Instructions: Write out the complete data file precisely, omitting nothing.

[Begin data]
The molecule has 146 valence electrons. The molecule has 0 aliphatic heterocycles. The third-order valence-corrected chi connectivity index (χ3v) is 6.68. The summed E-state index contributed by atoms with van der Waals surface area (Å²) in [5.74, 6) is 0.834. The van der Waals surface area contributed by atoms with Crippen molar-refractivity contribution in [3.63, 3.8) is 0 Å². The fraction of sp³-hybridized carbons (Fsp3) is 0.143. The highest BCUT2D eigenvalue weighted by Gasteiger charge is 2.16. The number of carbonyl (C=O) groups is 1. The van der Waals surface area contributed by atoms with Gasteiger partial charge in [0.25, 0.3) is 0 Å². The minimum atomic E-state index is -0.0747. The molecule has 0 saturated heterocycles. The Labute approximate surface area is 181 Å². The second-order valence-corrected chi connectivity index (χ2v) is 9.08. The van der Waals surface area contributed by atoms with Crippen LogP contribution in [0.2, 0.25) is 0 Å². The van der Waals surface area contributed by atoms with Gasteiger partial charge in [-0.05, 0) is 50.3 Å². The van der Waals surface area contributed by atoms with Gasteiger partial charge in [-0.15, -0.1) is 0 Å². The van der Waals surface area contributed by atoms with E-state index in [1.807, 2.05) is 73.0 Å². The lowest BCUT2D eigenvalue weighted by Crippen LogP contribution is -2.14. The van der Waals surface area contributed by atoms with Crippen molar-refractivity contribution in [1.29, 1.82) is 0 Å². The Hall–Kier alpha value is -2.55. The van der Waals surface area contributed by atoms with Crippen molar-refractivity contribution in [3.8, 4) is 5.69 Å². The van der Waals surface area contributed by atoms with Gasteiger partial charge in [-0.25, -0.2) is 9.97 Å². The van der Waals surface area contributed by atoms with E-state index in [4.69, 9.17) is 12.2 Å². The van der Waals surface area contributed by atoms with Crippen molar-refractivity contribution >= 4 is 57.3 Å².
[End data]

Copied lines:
The molecule has 146 valence electrons. The molecule has 0 aliphatic heterocycles. The third-order valence-corrected chi connectivity index (χ3v) is 6.68. The summed E-state index contributed by atoms with van der Waals surface area (Å²) in [5.74, 6) is 0.834. The van der Waals surface area contributed by atoms with Crippen molar-refractivity contribution in [3.63, 3.8) is 0 Å². The fraction of sp³-hybridized carbons (Fsp3) is 0.143. The highest BCUT2D eigenvalue weighted by Gasteiger charge is 2.16. The number of carbonyl (C=O) groups is 1. The van der Waals surface area contributed by atoms with Gasteiger partial charge in [0.25, 0.3) is 0 Å². The minimum atomic E-state index is -0.0747. The molecule has 0 saturated heterocycles. The Labute approximate surface area is 181 Å². The second-order valence-corrected chi connectivity index (χ2v) is 9.08. The van der Waals surface area contributed by atoms with Crippen LogP contribution in [0.2, 0.25) is 0 Å². The van der Waals surface area contributed by atoms with Gasteiger partial charge in [-0.05, 0) is 50.3 Å². The van der Waals surface area contributed by atoms with Gasteiger partial charge in [-0.15, -0.1) is 0 Å². The van der Waals surface area contributed by atoms with E-state index in [1.807, 2.05) is 73.0 Å². The lowest BCUT2D eigenvalue weighted by Crippen LogP contribution is -2.14. The van der Waals surface area contributed by atoms with Crippen molar-refractivity contribution in [1.29, 1.82) is 0 Å². The Hall–Kier alpha value is -2.55. The van der Waals surface area contributed by atoms with Crippen molar-refractivity contribution in [3.8, 4) is 5.69 Å². The van der Waals surface area contributed by atoms with Gasteiger partial charge in [-0.25, -0.2) is 9.97 Å². The van der Waals surface area contributed by atoms with E-state index in [4.69, 9.17) is 12.2 Å². The van der Waals surface area contributed by atoms with Crippen molar-refractivity contribution >= 4 is 57.3 Å².